Gregory B. Noe spends much of his time researching Wetland, Hydrology, Ecology, Phosphorus and Sediment. His work deals with themes such as Macrophyte, Transect and Vegetation, which intersect with Wetland. The study incorporates disciplines such as Oceanography and Pollutant in addition to Hydrology.
His study on Nutrient, Soil texture and Biotic component is often connected to Mesembryanthemum nodiflorum and Rare species as part of broader study in Ecology. Within one scientific family, he focuses on topics pertaining to Floodplain under Sediment, and may sometimes address concerns connected to Levee, Water quality and Alluvial plain. His study in Periphyton is interdisciplinary in nature, drawing from both Biogeochemical cycle, Ecosystem and Water column.
The scientist’s investigation covers issues in Hydrology, Wetland, Sediment, Floodplain and Nutrient. His Hydrology research incorporates elements of Coastal plain and Deposition. His studies in Wetland integrate themes in fields like Macrophyte, Ecosystem and Biogeochemistry.
In general Sediment study, his work on Sedimentation, Sediment transport and Bioturbation often relates to the realm of Flume, thereby connecting several areas of interest. His study looks at the intersection of Floodplain and topics like Soil water with Germination, Vegetation and Salinity. He performs multidisciplinary studies into Nutrient and Phosphorus in his work.
His primary areas of study are Floodplain, Hydrology, Wetland, Sediment and Ecology. His studies deal with areas such as Environmental chemistry, Structural basin, Carbon sequestration and Sediment trapping as well as Floodplain. His research is interdisciplinary, bridging the disciplines of Denitrification and Hydrology.
Gregory B. Noe interconnects Ecosystem, Salt marsh and Biogeochemistry in the investigation of issues within Wetland. His Ecosystem study integrates concerns from other disciplines, such as Biodiversity, Typha angustifolia and Typha. In his research, Sedimentation and Soil water is intimately related to Nutrient, which falls under the overarching field of Sediment.
Gregory B. Noe mainly focuses on Oceanography, Erosion, Floodplain, Hydrology and Wetland. His work on Sea level rise and Estuary as part of general Oceanography study is frequently linked to Extension and Flux, therefore connecting diverse disciplines of science. His Erosion research incorporates themes from Chesapeake bay, Watershed, Stream restoration and Fluvial sediment.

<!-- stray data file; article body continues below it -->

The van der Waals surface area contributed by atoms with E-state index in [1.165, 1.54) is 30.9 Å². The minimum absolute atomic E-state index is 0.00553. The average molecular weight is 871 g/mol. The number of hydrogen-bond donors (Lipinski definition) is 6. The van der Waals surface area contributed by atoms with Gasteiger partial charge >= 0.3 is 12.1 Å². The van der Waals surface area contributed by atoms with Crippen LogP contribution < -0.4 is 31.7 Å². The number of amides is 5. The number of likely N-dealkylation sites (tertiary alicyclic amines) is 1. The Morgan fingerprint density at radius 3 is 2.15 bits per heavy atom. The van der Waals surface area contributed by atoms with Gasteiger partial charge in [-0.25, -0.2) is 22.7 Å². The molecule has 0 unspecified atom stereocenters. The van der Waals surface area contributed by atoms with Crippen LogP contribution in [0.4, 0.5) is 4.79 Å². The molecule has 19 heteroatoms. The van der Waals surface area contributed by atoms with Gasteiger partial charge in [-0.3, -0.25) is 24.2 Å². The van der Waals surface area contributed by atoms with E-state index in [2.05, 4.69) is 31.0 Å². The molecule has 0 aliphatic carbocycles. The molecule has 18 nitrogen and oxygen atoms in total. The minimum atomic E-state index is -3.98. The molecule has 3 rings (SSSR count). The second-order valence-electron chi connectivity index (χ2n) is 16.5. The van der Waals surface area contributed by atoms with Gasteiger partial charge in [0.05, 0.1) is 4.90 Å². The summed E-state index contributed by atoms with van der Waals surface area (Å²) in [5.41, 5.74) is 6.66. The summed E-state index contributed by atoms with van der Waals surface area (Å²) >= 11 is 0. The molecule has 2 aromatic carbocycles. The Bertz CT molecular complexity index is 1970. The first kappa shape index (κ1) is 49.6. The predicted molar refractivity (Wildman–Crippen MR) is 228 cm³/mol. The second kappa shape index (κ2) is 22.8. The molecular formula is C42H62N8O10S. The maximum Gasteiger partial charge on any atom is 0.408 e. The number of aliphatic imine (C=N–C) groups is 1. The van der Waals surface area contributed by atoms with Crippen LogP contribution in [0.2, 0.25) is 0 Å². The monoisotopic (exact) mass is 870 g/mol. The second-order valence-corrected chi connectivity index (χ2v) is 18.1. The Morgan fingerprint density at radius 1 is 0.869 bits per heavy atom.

His Floodplain study combines topics from a wide range of disciplines, such as Carbon sequestration, Structural basin, Environmental chemistry and Sediment trapping. His work carried out in the field of Hydrology brings together such families of science as Deposition and Sediment. His Wetland study necessitates a more in-depth grasp of Ecology.
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Phosphorus Biogeochemistry and the Impact of Phosphorus Enrichment: Why Is the Everglades so Unique?
CARBON, NITROGEN, AND PHOSPHORUS ACCUMULATION IN FLOODPLAINS OF ATLANTIC COASTAL PLAIN RIVERS, USA
Gregory B. Noe;Cliff R. Hupp.
Ecological Applications (2005)
Short-term changes in phosphorus storage in an oligotrophic Everglades wetland ecosystem receiving experimental nutrient enrichment
Gregory B. Noe;Dan Childers;Adreienne L. Edwards;Evelyn E. Gaiser.
Decadal Change in Vegetation and Soil Phosphorus Pattern across the Everglades Landscape
Journal of Environmental Quality (2003)
Effects of distributed and centralized stormwater best management practices and land cover on urban stream hydrology at the catchment scale
Journal of Hydrology (2014)
Retention of Riverine Sediment and Nutrient Loads by Coastal Plain Floodplains
Gregory B. Noe;Cliff R. Hupp.
Characterization of microtopography and its influence on vegetation patterns in created wetlands
Differential effects of four abiotic factors on the germination of salt marsh annuals.
American Journal of Botany (2000)
FLOODPLAIN GEOMORPHIC PROCESSES AND ENVIRONMENTAL IMPACTS OF HUMAN ALTERATION ALONG COASTAL PLAIN RIVERS, USA
Cliff R. Hupp;Aaron R. Pierce;Gregory B. Noe.
Cascading ecological effects of low-level phosphorus enrichment in the Florida everglades.
Evelyn E. Gaiser;Joel C. Trexler;Jennifer H. Richards;Daniel L. Childers.
Journal of Environmental Quality (2005)
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